Front edge: Researchers at the University of Zurich (UZH) have developed a machine learning algorithm for quadcopter control that can outperform professional racing drone pilots. The algorithm calculates “time-optimal trajectories” while taking into account the limitations of the drone.
The feat at first glance seems obvious – machine learning system beat again a man, so what? Nonetheless, professional drone racers are excellent at what they do, and this is the first time that an autonomous system has beaten not one but two world-class human pilots.
To test the system, UZH researchers created a drone flight path (see below). Both the autonomous drone and human pilots were allowed to train on the course. The AI was not only able to show the fastest lap times, but also bypassed two professional pilots by a significant margin at all stages of the route.
AI uses external cameras to track the drone’s trajectory and perform correct calculations. The team hopes to modify the system to use the ATV’s onboard cameras. The use of onboard camera systems is vital for other drone-related tasks. Researchers expect their work to be useful for applications such as search and rescue operations, building inspections, parcel delivery, etc.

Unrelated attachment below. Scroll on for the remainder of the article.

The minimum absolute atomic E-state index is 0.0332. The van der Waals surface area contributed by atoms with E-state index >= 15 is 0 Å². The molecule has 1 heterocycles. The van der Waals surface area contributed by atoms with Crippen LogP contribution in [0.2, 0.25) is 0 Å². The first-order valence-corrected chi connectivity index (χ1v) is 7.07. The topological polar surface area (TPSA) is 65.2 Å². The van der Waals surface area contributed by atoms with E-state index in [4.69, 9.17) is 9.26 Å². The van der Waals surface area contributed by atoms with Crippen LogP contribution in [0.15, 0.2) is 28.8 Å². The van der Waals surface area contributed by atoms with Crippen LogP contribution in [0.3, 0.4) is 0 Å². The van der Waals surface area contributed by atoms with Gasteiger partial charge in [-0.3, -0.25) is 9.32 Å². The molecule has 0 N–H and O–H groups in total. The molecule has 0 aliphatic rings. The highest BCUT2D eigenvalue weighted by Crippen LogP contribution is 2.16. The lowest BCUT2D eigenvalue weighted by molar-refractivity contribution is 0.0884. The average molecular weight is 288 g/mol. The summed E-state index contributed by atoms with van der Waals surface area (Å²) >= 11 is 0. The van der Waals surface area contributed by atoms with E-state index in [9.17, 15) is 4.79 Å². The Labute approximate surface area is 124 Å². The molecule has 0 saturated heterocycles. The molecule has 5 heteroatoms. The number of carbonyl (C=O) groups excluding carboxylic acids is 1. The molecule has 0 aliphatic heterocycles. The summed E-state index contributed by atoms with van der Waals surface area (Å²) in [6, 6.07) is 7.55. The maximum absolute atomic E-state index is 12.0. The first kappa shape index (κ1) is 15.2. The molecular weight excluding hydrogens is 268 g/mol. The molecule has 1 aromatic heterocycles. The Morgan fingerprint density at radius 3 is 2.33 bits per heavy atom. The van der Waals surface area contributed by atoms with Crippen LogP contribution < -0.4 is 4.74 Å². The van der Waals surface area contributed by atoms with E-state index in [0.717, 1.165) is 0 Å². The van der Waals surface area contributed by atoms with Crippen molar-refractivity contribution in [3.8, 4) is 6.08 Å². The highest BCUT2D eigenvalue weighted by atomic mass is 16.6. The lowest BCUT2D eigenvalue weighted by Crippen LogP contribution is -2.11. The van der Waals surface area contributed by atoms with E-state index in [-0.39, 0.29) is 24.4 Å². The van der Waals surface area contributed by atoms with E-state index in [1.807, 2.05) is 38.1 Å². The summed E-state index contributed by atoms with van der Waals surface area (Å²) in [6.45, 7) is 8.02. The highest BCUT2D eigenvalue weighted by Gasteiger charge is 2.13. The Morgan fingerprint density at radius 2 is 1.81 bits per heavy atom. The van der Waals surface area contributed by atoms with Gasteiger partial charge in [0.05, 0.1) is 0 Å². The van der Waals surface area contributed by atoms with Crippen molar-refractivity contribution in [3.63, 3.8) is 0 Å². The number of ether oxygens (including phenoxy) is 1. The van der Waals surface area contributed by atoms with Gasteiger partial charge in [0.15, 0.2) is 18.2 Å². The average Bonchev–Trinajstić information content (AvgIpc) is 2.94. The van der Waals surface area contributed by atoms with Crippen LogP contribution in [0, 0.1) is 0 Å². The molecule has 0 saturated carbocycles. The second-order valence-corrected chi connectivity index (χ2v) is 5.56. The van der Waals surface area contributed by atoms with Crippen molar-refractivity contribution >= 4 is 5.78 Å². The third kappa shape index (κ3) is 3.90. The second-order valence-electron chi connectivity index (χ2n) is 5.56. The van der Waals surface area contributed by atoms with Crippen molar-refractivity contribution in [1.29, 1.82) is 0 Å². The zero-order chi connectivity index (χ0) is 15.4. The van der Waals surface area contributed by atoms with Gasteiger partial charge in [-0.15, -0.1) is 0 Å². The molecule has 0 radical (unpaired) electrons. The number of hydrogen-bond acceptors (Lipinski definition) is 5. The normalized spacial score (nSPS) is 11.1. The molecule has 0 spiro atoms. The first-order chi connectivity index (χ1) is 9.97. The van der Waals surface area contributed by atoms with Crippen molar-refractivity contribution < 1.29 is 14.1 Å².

The algorithm is also “computationally demanding”. It currently takes a computer up to an hour to accurately calculate the optimal trajectory. Because of this flaw, human pilots are not afraid of replacement, at least for the time being. Clearly, in situations like search and rescue, when time is critical, they will need a program that can calculate their way through waypoints faster.
All technical details are outlined in a team document that was recently published in scientific robotics.
Image Credit: University of Zurich